Why Do You Love Your Workout?
  • December 2, 2015
  • asweatlife_Why-Do-You-Love-Your-Workout_1

    On the way out of class, you look at your instructor and say, “Great class,” and you mean it. You’re covered in sweat, you’re happy and you pushed yourself through every minute of that hour-long pursuit of greatness. What makes your love your workout sometimes while others are simply a forgotten hour of the day?

    While experiencing a workout that you want to post about on Instagram can feel like art, a workout that you love is a lot more science.

    External factors: The music, instructor and your understanding of the exercises the instructor chose.

    A study found that there were three variables that correlated to exercise enjoyment and that the most important of those three was music. Speed, order and progression of your playlists can have a very real impact on your attitude toward your workout.

    The other two factors that led to measurable satisfaction with a workout were “satisfaction with the exercise instructor, and salience of exercise role-identity.” Trusting and liking your instructor both go a long way, while understanding why the instructor chose certain exercises and what those exercises do for you also factor into how you feel about your workout.

    Your Genes: Some people are born with a higher tendency to find exercise rewarding. Others need to work for it a little harder.

    A study published by The Journal of Psychology and unpacked further by New York Times’ Well blog found that genes – at least those found in laboratory rats – played a role in the tendency to choose to exercise.

    When rats that were prone to run on an exercise wheel were bred with other similarly active rats, an active rat lineage was created and when rats that were reluctant to exercise were bred with other inactive rats, an inactive rat lineage was created. The brains of those rats were studied and the results indicated that “the brains of pups born to the running line are innately primed to find running rewarding … Conversely, the rats from the reluctant-running line, with their skimpier complement of mature neurons, would presumably have a weaker innate motivation to move.”

    Genes aren’t everything – they may create an initial set-point of satisfaction caused by exercise, but that can be changed. According to the New York Times’ Well blog there’s hope in the last phase of the experiment on the two set of rats:

    “In the final portion of the experiment, the scientists had reluctant runners exercise by setting them on running wheels, while also providing some born-to-run animals with wheels. After six days, the unwilling runners had accumulated far less mileage, about 3.5 kilometers (two miles) per rat, compared to almost 34 kilometers each by the enthusiasts.

    But the halfhearted runners’ brains were changing. Compared to others in their family line that had remained sedentary, they now showed more mature neurons in their nucleus accumbens. That part of their brain remained less well developed than among the naturally avid rat runners, but they were responding to exercise in ways that would seem likely to make it more rewarding.”

    The endorphin rush: This brain chemical has a strong effect that diminishes as you’re exposed to it more.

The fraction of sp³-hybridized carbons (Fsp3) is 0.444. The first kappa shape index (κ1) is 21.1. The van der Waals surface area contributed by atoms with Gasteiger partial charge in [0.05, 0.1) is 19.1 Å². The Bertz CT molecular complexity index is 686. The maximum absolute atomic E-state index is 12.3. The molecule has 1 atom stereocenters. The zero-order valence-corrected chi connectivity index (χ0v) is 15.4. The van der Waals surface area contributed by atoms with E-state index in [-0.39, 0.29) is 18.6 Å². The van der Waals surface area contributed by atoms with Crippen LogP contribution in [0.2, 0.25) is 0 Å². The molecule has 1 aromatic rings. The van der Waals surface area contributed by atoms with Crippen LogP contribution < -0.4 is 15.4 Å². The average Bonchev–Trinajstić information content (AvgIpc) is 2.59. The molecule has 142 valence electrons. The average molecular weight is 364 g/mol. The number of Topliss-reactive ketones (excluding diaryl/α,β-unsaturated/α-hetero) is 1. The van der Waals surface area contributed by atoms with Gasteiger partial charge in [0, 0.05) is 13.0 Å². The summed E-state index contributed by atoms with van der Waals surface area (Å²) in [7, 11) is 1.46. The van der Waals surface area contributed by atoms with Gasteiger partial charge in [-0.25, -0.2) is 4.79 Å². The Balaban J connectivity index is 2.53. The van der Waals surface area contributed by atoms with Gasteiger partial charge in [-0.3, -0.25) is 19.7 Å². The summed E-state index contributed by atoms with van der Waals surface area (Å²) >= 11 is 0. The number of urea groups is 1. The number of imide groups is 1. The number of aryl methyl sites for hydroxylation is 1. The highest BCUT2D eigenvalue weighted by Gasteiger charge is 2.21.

The happy, unstoppable feeling you get when you exercise is courtesy of endorphins, everyone’s favorite feel-good brain chemical. Endorphins, according to the Huffington Post “are released in response to pain and stress and help to alleviate anxiety and depression. The surging “second wind” and euphoric “runners high” during and after a vigorous run are a result of endorphins. Similar to morphine, it acts as an analgesic and sedative, diminishing our perception of pain.”

    But similar to other chemicals the cause a high, the more you get, the more you need. According to a study by McGovern, “The release of endorphins has an addictive effect, and more exercise is needed to achieve the same level of euphoria over time.”

    That’s not to say that a frequent exerciser won’t be satisfied when they sweat, the suggestion is merely that a frequent exerciser will need to work harder and perhaps longer to get the same satisfaction out of exercise. If you’re a seasoned exerciser working out next to to someone new, they may walk out of class floating on a cloud of happiness, while you just feel like a sweatier version of yourself.

    Remember, all of these factors are still very personal – your music preferences, the instructor YOU love, your genes and your body’s response to endorphins all lead to a different mental response to exercise. So find what YOU love and do that.

    When do you feel like you’ve had the best workout?

    About Jeana Anderson Cohen

    Jeana Anderson Cohen is the founder and CEO of aSweatLife.com a destination for living your best life, with fitness as the catalyst. She's also the co-founder and head of strategy of the SweatWorking App. But before starting health-focused companies Jeana earned a degree in Journalism from the University of Wisconsin-Madison. For the first decade of her career, she created and executed social media strategies for brands. aSweatLife fuses her experience and her passion for wellness and SweatWorking was the natural evolution of that experience. You can find Jeana leading the team at aSweatLife, hosting aSweatLife’s monthly #Sweatworking events, and - on the rare evening off - you may find her using her Personal Training certification to coach group fitness classes across Chicago.